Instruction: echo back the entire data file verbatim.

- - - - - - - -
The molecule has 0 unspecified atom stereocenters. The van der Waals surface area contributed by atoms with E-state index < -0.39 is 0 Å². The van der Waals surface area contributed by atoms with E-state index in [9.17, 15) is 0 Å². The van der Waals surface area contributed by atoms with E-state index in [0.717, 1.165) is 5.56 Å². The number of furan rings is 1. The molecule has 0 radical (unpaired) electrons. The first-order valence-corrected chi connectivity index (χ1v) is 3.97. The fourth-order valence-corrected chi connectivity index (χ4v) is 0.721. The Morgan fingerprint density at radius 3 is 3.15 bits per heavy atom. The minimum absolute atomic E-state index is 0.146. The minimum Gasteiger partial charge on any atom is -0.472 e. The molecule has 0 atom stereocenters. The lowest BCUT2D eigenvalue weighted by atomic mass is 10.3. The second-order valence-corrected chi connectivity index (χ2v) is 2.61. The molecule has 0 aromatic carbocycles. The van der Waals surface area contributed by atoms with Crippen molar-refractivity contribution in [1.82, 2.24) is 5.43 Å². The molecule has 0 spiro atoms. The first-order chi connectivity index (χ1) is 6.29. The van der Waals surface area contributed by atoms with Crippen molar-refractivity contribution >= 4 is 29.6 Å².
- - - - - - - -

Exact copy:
The molecule has 0 unspecified atom stereocenters. The van der Waals surface area contributed by atoms with E-state index < -0.39 is 0 Å². The van der Waals surface area contributed by atoms with E-state index in [9.17, 15) is 0 Å². The van der Waals surface area contributed by atoms with E-state index in [0.717, 1.165) is 5.56 Å². The number of furan rings is 1. The molecule has 0 radical (unpaired) electrons. The first-order valence-corrected chi connectivity index (χ1v) is 3.97. The fourth-order valence-corrected chi connectivity index (χ4v) is 0.721. The Morgan fingerprint density at radius 3 is 3.15 bits per heavy atom. The minimum absolute atomic E-state index is 0.146. The minimum Gasteiger partial charge on any atom is -0.472 e. The molecule has 0 atom stereocenters. The lowest BCUT2D eigenvalue weighted by atomic mass is 10.3. The second-order valence-corrected chi connectivity index (χ2v) is 2.61. The molecule has 0 aromatic carbocycles. The van der Waals surface area contributed by atoms with Crippen molar-refractivity contribution in [1.82, 2.24) is 5.43 Å². The molecule has 0 spiro atoms. The first-order chi connectivity index (χ1) is 6.29. The van der Waals surface area contributed by atoms with Crippen molar-refractivity contribution >= 4 is 29.6 Å².